Case Report

The Goal of a Trifecta in Treatment Strategy for Bilateral Synchronous Testicular Seminoma: A Case Report and Literature Review

Richmond A Owusu1, Kanenori Okamoto BS2, Brett M Lowenthal3 and Tung-Chin Hsieh1*
1Department of Urology, UC San Diego Health, USA
2Department of Urology, UC San Diego School of Medicine, USA
3Department of Pathology, UC San Diego Health, USA


*Corresponding author: Tung-Chin Hsieh, Department of Urology, UC San Diego Health, USA


Published: 13 Feb, 2017
Cite this article as: Owusu RA, Kanenori Okamoto BS, Lowenthal BM, Hsieh T-C. The Goal of a Trifecta in Treatment Strategy for Bilateral Synchronous Testicular Seminoma: A Case Report and Literature Review. Clin Oncol. 2017; 2: 1203.

Abstract

The most common testicular tumors among young men of reproductive age are Germ Cell Tumors (GCTs). Luckily, these tumors are very treatable with high survival rates. However, some of the long term consequences on survivors such as sterility and hypogonadism do not garner as much attention, given that the majority of tumors are unilateral. In the rare cases of bilateral testicular tumors, treatment consequences have more profound effect on quality of life and should garner serious consideration in devising a treatment strategy for these patients. Here, we report a case of bilateral synchronous seminoma found in a patient managed with a fertility-sparing surgical treatment strategy.

Introduction

The most common solid neoplasms among young men of reproductive age are testicular tumors, peaking in the age range of 20-39 [1,2]. Testicular tumors occur bilaterally with an incidence of 1-5% [3-6]. The standard of care for patients with a bilateral presentation is bilateral radical orchiectomy. However, anorchia results in sterility and hypogonadism requiring lifelong testosterone replacement, it is of interest to physicians and patients to explore fertility-sparing strategies for this subset of men. The aim of this case report is to provide as updated review of literature and to propose a new goal for management of bilateral testicular tumors aimed at achieving a trifecta of good oncologic outcome with fertility and hormonal preservation in carefully selected patients.

Case Report

A 36 year old male was referred to the UC San Diego Urology Department for primary infertility due to azoospermia and an incidentally discovered right testicular masses suspicious for malignancy. The patient’s notable past medical history included right-sided cryptorchidism requiring orchiopexy at age eleven. He denied any other known risk factors such as prior testicular exposure to chemicals, radiation, or toxins, history of high fever, epididymitis, orchitis, prostatitis, sexually transmitted diseases, trauma to the testes, varicoceles, testicular torsion, post-pubertal mumps, or family history of infertility. He had a palpable intra-testicular mass on the right and normal exam on the left. Tumor markers included elevated beta human chorionic gonadotropin (β-HCG88 IU/L) with alpha-fetoprotein and lactate dehydrogenase were within normal ranges (AFP <2ng/mL, LDH 191 Units/L). Scrotal sonogram revealed patient’s right testis mostly replaced by a heterogeneous mass and left testis with 4mm hypoechoic intra-testicular nodule without vascularity located in the inferior pole (Figure 1). Chest, abdomen and pelvic imaging were negative for metastatic disease. Due to the patient’s desire to preserve fertility, testicular sparing procedure with concomitant sperm extraction (TESE) was discussed for his left testicular lesion.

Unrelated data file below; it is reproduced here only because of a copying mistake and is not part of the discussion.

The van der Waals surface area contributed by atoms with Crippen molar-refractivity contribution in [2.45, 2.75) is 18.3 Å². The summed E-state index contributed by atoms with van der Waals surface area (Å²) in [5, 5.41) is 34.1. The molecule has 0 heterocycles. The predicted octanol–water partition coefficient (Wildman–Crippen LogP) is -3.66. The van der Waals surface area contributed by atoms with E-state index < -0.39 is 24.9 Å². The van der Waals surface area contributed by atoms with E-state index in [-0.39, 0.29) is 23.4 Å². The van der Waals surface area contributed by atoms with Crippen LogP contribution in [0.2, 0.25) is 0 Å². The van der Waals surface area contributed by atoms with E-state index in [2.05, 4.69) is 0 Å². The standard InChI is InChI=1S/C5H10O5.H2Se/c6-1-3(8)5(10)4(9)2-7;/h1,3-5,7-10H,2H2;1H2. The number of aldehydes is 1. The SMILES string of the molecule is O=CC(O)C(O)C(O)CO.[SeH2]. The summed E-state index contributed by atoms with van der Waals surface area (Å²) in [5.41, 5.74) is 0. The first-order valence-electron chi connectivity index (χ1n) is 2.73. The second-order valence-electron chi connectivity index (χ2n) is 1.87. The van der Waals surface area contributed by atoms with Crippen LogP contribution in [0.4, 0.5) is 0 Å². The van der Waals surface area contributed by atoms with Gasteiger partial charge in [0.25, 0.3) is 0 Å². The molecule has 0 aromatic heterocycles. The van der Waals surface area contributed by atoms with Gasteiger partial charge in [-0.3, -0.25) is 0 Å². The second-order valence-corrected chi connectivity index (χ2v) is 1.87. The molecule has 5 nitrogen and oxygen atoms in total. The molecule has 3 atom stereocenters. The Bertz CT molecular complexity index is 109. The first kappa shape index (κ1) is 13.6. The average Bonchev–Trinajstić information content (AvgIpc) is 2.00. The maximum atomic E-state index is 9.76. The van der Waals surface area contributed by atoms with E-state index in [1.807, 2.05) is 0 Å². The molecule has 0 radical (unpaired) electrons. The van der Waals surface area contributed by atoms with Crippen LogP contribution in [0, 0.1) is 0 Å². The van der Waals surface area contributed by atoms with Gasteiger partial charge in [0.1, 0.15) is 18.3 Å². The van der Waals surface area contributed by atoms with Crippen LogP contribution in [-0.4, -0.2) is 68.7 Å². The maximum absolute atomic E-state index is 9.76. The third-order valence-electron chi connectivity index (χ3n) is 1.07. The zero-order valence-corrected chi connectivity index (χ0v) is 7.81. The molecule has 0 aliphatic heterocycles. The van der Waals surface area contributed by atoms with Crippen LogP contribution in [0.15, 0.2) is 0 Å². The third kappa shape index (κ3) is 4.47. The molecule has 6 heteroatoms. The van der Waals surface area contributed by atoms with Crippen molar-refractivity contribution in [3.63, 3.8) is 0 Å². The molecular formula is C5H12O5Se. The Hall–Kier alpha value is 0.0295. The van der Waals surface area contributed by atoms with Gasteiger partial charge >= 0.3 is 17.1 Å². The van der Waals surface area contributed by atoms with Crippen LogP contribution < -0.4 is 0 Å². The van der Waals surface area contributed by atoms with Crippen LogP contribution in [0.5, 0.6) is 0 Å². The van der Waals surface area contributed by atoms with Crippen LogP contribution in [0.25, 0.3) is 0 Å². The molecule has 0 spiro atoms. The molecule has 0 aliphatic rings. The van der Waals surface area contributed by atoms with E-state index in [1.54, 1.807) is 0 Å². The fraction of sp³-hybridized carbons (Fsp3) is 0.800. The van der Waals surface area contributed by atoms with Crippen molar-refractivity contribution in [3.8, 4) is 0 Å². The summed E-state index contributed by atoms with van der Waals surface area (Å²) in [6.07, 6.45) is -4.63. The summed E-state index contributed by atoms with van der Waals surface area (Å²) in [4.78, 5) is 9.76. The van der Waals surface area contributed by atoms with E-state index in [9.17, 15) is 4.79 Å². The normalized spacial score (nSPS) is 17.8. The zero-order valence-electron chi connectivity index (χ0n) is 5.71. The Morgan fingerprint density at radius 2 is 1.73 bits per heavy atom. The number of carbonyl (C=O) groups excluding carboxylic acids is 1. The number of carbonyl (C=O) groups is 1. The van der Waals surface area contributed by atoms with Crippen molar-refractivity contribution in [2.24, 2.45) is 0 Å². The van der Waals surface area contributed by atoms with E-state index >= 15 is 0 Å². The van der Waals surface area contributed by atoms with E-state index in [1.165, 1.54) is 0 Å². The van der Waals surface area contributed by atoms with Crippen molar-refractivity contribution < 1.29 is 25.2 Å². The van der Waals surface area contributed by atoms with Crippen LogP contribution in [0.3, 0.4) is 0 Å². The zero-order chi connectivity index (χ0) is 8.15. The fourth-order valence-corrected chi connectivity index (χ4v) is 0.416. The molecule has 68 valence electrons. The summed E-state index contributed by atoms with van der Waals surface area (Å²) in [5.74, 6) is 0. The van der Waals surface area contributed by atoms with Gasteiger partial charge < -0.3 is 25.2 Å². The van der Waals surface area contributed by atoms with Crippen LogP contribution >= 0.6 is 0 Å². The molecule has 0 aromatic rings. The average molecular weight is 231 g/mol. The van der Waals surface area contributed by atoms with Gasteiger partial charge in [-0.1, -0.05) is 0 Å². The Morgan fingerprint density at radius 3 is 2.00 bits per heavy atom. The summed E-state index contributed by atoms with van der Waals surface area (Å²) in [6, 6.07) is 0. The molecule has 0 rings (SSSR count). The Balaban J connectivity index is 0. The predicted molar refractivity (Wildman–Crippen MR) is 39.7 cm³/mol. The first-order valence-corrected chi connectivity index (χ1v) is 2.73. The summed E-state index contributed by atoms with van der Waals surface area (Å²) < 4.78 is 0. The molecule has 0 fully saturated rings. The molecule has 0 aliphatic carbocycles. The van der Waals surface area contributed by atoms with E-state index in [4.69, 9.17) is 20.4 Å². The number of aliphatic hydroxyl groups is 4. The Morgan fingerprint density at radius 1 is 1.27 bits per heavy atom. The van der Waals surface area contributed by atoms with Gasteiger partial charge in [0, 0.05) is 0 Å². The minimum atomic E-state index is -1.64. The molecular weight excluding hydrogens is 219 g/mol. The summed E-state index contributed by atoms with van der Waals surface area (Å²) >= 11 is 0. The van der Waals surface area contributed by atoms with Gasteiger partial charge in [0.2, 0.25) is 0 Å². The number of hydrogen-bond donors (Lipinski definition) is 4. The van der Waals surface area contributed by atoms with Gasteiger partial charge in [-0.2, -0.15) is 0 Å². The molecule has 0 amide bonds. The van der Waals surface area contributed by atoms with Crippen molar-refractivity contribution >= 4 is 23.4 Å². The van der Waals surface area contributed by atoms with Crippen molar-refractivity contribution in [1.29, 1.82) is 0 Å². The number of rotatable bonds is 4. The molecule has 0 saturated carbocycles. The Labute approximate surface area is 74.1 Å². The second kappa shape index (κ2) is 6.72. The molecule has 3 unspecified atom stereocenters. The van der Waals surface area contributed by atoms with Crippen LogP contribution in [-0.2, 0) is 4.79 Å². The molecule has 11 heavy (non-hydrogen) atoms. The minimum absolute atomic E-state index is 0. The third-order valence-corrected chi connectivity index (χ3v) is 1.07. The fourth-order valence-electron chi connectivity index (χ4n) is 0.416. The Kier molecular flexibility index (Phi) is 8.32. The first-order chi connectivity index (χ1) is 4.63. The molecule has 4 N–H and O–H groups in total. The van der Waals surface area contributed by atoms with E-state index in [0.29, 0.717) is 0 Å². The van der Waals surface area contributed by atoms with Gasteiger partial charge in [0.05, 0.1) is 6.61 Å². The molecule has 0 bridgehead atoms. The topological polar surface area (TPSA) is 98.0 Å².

The patient underwent a right radical orchiectomy and a left partial orchiectomy after intraoperatively confirming negative margins on frozen section. A concurrent successful left TESE revealed viable sperm for cryopreservation. The patient’s post-operative course was uncomplicated. The final histopathologic diagnosis revealed a 0.6 cm × 0.3 cm × 0.3 cm left testicular biopsy specimen consistent with seminoma and a 3.7 cm × 2.6 cm × 2.3 cm pT1 right seminoma with negative spermatic cord margins (Figure 2). Options of active surveillance with tumor markers, chemotherapy, and radiation therapy were discussed with the patient. The patient elected surveillance until evidence of recurrence or after the couple achieve pregnancy and complete family planning. At the time of this case report, the patient has not demonstrated any evidence of recurrence and his post-operative hypogonadism is wellmanaged with clomiphene citrate.